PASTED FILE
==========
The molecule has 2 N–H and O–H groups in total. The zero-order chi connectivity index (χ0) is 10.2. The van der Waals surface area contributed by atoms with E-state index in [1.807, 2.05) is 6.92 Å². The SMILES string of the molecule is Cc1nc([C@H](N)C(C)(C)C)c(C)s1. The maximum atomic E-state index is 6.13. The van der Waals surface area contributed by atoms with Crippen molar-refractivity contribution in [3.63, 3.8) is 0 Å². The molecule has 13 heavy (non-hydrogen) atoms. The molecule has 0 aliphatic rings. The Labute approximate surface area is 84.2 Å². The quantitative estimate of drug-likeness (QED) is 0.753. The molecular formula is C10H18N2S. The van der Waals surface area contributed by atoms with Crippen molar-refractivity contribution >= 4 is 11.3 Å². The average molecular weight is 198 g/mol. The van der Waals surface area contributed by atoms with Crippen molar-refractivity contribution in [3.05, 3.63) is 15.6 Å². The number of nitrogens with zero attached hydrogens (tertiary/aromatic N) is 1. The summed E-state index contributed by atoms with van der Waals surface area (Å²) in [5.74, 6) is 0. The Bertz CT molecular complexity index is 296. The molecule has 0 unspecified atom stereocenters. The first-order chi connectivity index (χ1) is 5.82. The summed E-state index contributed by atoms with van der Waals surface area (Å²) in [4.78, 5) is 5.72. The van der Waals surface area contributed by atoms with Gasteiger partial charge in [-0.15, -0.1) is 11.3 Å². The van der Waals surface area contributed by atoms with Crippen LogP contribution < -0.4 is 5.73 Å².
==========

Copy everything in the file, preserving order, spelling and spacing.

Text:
The molecule has 2 N–H and O–H groups in total. The zero-order chi connectivity index (χ0) is 10.2. The van der Waals surface area contributed by atoms with E-state index in [1.807, 2.05) is 6.92 Å². The SMILES string of the molecule is Cc1nc([C@H](N)C(C)(C)C)c(C)s1. The maximum atomic E-state index is 6.13. The van der Waals surface area contributed by atoms with Crippen molar-refractivity contribution in [3.63, 3.8) is 0 Å². The molecule has 13 heavy (non-hydrogen) atoms. The molecule has 0 aliphatic rings. The Labute approximate surface area is 84.2 Å². The quantitative estimate of drug-likeness (QED) is 0.753. The molecular formula is C10H18N2S. The van der Waals surface area contributed by atoms with Crippen molar-refractivity contribution >= 4 is 11.3 Å². The average molecular weight is 198 g/mol. The van der Waals surface area contributed by atoms with Crippen molar-refractivity contribution in [3.05, 3.63) is 15.6 Å². The number of nitrogens with zero attached hydrogens (tertiary/aromatic N) is 1. The summed E-state index contributed by atoms with van der Waals surface area (Å²) in [5.74, 6) is 0. The Bertz CT molecular complexity index is 296. The molecule has 0 unspecified atom stereocenters. The first-order chi connectivity index (χ1) is 5.82. The summed E-state index contributed by atoms with van der Waals surface area (Å²) in [4.78, 5) is 5.72. The van der Waals surface area contributed by atoms with Gasteiger partial charge in [-0.15, -0.1) is 11.3 Å². The van der Waals surface area contributed by atoms with Crippen LogP contribution < -0.4 is 5.73 Å².